Wednesday, November 28, 2007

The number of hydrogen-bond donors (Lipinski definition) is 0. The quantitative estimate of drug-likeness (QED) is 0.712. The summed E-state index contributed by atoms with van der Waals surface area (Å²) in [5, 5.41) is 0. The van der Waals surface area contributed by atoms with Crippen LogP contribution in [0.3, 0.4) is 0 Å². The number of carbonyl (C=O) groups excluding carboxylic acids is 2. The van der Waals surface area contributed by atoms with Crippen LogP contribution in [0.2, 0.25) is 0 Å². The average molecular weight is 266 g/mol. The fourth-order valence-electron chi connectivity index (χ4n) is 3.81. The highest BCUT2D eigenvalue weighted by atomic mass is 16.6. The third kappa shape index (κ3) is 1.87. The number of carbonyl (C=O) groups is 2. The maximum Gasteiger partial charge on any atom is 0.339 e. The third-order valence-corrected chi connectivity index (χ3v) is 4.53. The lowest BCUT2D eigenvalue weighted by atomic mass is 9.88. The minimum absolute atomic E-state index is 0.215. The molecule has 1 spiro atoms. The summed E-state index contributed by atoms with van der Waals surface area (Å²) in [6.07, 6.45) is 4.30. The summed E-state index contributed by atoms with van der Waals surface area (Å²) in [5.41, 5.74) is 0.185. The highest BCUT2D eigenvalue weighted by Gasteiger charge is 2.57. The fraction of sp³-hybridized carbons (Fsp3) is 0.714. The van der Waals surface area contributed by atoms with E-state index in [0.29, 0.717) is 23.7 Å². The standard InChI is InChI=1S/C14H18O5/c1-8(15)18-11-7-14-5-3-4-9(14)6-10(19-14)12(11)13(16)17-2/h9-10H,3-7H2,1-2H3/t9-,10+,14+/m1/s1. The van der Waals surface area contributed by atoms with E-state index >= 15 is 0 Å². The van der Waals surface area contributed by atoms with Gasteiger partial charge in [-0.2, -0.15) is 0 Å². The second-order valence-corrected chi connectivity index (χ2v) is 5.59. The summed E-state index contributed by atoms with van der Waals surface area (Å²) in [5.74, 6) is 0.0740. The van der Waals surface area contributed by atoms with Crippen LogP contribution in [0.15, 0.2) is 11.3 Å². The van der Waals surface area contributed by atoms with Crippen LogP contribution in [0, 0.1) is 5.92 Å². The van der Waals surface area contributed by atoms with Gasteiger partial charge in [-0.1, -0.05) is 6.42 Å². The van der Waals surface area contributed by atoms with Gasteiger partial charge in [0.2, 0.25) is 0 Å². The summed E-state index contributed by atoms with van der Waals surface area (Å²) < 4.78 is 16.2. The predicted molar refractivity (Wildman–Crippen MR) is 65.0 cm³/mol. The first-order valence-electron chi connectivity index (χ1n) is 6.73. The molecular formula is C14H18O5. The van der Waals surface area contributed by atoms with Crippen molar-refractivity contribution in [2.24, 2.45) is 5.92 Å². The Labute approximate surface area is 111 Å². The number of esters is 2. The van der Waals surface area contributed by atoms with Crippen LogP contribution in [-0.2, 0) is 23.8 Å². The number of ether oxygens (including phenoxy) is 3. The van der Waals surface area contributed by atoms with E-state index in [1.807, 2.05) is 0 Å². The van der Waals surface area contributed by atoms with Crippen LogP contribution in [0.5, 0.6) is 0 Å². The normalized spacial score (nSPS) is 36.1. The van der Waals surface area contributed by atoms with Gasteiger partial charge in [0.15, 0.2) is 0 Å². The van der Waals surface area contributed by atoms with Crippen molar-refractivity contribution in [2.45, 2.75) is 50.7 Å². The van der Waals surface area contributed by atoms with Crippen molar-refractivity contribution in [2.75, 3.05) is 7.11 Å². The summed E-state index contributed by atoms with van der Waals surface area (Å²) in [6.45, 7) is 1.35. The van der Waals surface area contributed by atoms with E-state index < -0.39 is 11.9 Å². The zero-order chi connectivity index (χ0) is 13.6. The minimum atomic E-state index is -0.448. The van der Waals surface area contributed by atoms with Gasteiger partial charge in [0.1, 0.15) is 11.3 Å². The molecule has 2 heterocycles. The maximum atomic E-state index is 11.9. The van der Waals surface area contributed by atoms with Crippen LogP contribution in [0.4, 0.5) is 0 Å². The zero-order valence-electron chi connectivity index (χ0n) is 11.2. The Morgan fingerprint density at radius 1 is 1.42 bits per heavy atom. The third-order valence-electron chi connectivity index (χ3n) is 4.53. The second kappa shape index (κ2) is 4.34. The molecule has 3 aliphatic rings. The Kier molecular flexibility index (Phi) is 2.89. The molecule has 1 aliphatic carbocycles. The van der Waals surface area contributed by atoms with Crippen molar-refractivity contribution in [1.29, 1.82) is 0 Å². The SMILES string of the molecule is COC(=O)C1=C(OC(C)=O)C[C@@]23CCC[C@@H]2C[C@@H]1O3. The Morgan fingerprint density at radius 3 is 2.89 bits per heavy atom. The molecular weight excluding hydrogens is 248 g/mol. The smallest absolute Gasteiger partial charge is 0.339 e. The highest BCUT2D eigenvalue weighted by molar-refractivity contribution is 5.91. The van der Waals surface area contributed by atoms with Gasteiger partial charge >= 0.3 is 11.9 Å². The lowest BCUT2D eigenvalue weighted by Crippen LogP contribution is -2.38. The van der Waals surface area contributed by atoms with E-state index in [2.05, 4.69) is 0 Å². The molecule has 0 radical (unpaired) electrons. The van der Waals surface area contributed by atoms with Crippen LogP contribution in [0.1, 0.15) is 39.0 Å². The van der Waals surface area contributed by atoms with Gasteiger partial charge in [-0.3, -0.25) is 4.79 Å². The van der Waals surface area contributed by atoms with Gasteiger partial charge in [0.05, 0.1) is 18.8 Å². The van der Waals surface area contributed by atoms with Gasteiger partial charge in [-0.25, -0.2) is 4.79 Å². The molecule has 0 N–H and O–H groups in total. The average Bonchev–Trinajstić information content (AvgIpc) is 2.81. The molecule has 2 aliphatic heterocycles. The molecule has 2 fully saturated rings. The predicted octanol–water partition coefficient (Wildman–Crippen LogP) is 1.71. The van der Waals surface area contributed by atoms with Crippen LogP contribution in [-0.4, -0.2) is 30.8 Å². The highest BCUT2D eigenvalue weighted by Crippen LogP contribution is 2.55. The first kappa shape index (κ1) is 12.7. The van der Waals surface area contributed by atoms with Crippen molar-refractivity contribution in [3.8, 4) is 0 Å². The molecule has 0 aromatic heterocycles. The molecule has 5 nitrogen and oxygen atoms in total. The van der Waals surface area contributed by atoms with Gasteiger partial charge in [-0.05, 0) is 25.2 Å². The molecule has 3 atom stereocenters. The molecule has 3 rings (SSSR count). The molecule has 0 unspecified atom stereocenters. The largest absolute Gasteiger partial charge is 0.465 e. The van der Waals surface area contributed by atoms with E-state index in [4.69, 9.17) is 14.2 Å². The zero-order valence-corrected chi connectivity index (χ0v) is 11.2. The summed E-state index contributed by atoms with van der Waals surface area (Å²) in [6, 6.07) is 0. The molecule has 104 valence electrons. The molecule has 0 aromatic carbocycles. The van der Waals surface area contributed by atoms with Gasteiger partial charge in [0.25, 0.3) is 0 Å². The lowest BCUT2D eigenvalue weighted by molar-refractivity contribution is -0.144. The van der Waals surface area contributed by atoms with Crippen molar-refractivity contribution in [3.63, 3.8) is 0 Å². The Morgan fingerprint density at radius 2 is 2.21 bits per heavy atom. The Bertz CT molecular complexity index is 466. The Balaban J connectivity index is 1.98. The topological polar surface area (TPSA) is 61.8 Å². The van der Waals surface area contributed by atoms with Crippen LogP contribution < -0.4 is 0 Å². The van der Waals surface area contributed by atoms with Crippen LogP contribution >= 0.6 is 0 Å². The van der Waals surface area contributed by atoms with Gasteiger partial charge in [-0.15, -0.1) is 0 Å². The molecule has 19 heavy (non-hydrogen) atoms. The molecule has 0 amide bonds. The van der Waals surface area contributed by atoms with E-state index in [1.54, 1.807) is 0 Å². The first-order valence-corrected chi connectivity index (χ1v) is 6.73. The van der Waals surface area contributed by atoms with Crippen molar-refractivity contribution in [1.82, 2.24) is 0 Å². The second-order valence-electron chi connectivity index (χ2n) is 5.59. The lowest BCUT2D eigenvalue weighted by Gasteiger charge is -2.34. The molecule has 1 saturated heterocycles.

As we approach the end of the penultimate (i.e., next to last) month of the year, the Word Nerd can’t help pondering the origin of the word we use for it: November. At first I thought the term might have something to do with “new,” as in “novelty.” But no, November, I’ve learned, is a stubborn—and somewhat misleading—remnant from the ancient Roman calendar, which began in March. You may write, as I do, 11/28 for today’s date, but our eleventh month was Caesar’s ninth (novem means “nine” in Latin). This means, of course, that our upcoming twelfth, December, is —you guessed it—the old tenth. This is not higher math. It’s just a good example of what a great, shaggy, unruly garden the English language is, complete with curious roots.